All entering Bioinformatics doctoral students are required to complete three research rotations during their first year in the program. Students are expected to rotate with a different Bioinformatics core faculty member each of the first three quarters. Students are expected to contact and make arrangements with host faculty members. At the end of the three rotations, students are expected to select a thesis advisor for doctoral research from among these faculty members.

The purpose of the three rotations is three fold: First, to provide students with an opportunity to look closely at the laboratories that they are seriously considering joining for their thesis research. At the same time, rotations are an opportunity for the faculty to get to know the students and to assess their appropriateness for their laboratory. Second, to provide a training opportunity for the student, to learn a new set of research skills. And Third, to provide an opportunity for the student to develop an ecosystem of potential collaborators, committee members, and recommendation letter writers.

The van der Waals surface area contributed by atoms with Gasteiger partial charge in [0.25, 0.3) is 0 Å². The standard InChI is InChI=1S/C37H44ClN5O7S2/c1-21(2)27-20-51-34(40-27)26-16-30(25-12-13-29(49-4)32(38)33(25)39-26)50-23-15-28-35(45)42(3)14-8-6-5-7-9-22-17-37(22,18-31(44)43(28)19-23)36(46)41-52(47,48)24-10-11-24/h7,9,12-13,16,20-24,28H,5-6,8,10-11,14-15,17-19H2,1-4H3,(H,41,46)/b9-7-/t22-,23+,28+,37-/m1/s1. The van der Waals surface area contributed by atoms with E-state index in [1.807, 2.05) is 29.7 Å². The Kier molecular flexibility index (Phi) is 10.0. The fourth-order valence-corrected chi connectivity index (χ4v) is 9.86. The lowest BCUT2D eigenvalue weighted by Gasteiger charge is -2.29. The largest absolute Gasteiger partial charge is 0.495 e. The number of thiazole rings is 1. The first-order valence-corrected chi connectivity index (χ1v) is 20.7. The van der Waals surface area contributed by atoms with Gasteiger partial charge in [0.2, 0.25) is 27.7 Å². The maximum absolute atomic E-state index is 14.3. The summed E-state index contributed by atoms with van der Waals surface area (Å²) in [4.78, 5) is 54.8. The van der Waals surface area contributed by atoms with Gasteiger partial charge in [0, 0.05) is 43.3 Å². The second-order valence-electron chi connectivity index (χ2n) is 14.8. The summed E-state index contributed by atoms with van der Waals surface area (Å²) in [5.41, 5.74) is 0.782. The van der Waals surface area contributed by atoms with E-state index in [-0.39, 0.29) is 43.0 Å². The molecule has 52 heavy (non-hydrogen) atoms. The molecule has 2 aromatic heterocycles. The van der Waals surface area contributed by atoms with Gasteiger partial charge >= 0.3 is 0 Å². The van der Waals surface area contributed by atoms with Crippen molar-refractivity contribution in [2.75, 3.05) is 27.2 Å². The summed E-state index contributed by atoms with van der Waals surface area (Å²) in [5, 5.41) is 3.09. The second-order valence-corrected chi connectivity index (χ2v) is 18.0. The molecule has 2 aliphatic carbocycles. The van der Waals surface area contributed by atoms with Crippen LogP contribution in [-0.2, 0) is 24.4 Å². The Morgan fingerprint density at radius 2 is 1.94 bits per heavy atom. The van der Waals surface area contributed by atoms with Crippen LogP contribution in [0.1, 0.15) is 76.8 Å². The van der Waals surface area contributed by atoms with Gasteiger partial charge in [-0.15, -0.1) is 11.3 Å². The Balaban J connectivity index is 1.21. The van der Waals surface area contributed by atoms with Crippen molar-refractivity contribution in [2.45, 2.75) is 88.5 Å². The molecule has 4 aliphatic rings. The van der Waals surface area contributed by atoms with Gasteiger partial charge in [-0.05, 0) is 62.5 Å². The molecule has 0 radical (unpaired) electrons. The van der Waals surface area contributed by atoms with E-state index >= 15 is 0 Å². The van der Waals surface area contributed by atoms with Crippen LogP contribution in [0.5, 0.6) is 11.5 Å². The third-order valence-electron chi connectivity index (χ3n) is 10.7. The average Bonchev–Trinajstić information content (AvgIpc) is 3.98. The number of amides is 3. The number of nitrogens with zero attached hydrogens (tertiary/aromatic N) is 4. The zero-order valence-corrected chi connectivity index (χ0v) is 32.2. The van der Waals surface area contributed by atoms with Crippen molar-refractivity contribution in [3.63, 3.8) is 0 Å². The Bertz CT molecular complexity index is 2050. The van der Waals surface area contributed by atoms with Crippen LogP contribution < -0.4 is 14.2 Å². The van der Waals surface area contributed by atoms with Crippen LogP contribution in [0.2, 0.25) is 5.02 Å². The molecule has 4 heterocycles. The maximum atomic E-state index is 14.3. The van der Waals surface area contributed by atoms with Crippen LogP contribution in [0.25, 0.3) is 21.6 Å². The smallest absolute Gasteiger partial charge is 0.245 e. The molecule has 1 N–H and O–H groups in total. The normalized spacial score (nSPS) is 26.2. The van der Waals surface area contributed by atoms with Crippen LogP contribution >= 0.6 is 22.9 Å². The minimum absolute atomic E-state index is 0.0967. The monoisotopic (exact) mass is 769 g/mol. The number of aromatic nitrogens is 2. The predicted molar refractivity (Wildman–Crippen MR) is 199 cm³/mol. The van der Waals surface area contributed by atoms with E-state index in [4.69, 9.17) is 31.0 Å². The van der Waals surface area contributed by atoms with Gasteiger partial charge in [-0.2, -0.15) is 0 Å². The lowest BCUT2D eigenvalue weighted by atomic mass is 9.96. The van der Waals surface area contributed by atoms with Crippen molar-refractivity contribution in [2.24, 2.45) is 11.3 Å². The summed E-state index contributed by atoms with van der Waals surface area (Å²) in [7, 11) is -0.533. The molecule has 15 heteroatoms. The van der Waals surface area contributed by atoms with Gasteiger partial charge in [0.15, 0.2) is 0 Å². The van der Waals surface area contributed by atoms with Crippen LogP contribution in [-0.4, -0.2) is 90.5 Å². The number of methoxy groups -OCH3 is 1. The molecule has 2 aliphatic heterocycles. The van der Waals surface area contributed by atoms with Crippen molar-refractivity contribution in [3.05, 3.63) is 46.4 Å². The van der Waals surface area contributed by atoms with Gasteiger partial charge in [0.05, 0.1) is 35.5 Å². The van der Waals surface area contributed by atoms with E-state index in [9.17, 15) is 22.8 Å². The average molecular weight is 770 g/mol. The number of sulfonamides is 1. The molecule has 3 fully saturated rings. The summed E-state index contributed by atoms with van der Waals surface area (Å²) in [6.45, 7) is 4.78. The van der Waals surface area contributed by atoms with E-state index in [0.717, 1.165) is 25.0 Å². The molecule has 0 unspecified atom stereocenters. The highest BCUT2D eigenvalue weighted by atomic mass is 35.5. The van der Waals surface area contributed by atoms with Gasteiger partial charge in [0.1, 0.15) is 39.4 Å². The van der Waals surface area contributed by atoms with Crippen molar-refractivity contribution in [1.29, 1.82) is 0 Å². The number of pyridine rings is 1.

To accomplish these goals, students are expected to behave during the Rotation as though they are a graduate student in the host laboratory. Rotating students are expected to engage in a research project. Rotating students are also expected to participate fully in the intellectual life of the lab, including attending group meetings and taking part in the give- and-take discussions of the lab’s research. Rotations are not simply a period for rotating students to observe a faculty member’s group. Students should enroll in Bioinformatics 596 under the faculty member with whom they are rotating for the quarter of their rotation.